Antidepressant medication is considered a primary treatment for major depression, but the drugs fail to fully work for more than half of Americans who use them. Now, researchers suggest a way to boost their effectiveness: breathing-based yoga.
In a pilot study published in the Journal of Clinical Psychiatry, researchers reveal how 8 weeks of Sudarshan Kriya yoga improved symptoms of anxiety and depression in patients with major depressive disorder (MDD) who were not responding to antidepressants.
According to the Anxiety and Depression Association of America, depression is the most common mental illness in the United States. In 2014, around 15.7 million adults experienced at least one major depressive episode in the past 12 months.
Symptoms of depression may include persistent sadness, feelings of hopelessness, pessimism, guilt or worthlessness, fatigue, loss of interest in activities, reduced appetite, weight loss, and insomnia.
An individual is usually diagnosed with MDD if they experience at least five of these symptoms for at least 2 weeks, and such depressive episodes may commonly occur after a traumatic event, such as the death of a loved one or a medical illness.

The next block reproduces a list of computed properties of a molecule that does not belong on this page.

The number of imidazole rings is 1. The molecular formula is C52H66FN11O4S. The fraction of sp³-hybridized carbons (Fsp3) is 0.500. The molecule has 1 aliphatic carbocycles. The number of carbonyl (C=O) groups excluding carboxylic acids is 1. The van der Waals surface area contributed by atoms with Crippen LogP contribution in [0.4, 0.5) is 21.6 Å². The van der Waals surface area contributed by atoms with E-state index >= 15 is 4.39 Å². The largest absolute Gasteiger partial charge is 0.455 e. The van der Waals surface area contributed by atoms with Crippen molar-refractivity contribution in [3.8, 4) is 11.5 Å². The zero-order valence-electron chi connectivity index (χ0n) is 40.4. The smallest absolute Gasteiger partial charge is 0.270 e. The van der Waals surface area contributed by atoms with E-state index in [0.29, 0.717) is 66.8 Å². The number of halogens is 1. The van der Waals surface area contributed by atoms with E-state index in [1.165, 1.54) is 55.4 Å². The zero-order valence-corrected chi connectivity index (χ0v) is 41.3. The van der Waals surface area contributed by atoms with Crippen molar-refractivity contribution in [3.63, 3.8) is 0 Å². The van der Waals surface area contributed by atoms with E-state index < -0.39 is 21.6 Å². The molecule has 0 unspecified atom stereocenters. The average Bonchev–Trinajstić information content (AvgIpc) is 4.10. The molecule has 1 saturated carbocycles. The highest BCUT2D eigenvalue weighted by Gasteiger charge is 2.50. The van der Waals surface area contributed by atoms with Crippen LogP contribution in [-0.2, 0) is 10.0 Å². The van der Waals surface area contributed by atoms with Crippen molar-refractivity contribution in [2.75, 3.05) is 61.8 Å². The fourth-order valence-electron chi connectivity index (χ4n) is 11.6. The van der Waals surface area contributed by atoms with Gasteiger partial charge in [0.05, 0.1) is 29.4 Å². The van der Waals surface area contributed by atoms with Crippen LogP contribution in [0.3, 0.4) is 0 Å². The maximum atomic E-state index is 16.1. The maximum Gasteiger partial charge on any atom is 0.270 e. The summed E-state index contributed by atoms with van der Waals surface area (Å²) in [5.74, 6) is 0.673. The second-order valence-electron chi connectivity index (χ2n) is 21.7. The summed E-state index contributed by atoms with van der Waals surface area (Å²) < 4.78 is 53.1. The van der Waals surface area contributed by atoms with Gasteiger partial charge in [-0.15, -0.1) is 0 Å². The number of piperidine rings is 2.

Antidepressants – such as selective serotonin reuptake inhibitors (SSRIs) – are often the first port of call when it comes to treatment for MDD, but patients do not always respond to the drugs. While additional medication may be offered, this can lead to unpleasant side effects that cause patients to stop treatment completely, making relapses more likely.
Now, Dr. Anup Sharma, a neuropsychiatry research fellow at the Department of Psychiatry at the University of Pennsylvania’s Perelman School of Medicine, and team suggest Sudarshan Kriya yoga may be an effective, low-cost, non-drug approach to help patients who do not respond to antidepressants.